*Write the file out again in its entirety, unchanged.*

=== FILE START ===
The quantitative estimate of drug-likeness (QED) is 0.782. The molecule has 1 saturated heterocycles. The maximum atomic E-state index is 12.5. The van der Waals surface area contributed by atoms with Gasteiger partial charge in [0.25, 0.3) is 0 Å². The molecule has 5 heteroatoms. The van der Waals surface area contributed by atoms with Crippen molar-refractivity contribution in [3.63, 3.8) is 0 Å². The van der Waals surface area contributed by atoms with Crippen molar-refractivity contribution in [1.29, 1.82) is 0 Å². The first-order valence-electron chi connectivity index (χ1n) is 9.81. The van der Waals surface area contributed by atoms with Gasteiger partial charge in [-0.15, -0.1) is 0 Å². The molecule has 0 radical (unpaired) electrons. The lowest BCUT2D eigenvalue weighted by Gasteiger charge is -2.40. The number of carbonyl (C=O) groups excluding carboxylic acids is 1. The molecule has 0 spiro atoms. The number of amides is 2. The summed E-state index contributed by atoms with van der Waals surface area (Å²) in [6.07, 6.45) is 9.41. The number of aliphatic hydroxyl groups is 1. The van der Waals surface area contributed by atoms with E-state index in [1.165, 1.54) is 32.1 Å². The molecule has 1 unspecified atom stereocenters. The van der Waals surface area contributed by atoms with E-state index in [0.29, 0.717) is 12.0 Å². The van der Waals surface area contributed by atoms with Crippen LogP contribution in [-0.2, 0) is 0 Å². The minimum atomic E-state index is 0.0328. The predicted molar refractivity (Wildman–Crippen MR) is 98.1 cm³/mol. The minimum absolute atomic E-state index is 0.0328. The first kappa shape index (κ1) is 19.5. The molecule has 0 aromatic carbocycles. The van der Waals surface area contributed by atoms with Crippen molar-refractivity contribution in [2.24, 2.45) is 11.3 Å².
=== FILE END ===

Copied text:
The quantitative estimate of drug-likeness (QED) is 0.782. The molecule has 1 saturated heterocycles. The maximum atomic E-state index is 12.5. The van der Waals surface area contributed by atoms with Gasteiger partial charge in [0.25, 0.3) is 0 Å². The molecule has 5 heteroatoms. The van der Waals surface area contributed by atoms with Crippen molar-refractivity contribution in [3.63, 3.8) is 0 Å². The van der Waals surface area contributed by atoms with Crippen molar-refractivity contribution in [1.29, 1.82) is 0 Å². The first-order valence-electron chi connectivity index (χ1n) is 9.81. The van der Waals surface area contributed by atoms with Gasteiger partial charge in [-0.15, -0.1) is 0 Å². The molecule has 0 radical (unpaired) electrons. The lowest BCUT2D eigenvalue weighted by Gasteiger charge is -2.40. The number of carbonyl (C=O) groups excluding carboxylic acids is 1. The molecule has 0 spiro atoms. The number of amides is 2. The summed E-state index contributed by atoms with van der Waals surface area (Å²) in [6.07, 6.45) is 9.41. The number of aliphatic hydroxyl groups is 1. The van der Waals surface area contributed by atoms with E-state index in [1.165, 1.54) is 32.1 Å². The molecule has 1 unspecified atom stereocenters. The van der Waals surface area contributed by atoms with E-state index in [0.29, 0.717) is 12.0 Å². The van der Waals surface area contributed by atoms with Crippen LogP contribution in [-0.2, 0) is 0 Å². The minimum atomic E-state index is 0.0328. The predicted molar refractivity (Wildman–Crippen MR) is 98.1 cm³/mol. The minimum absolute atomic E-state index is 0.0328. The first kappa shape index (κ1) is 19.5. The molecule has 0 aromatic carbocycles. The van der Waals surface area contributed by atoms with Crippen molar-refractivity contribution in [2.24, 2.45) is 11.3 Å².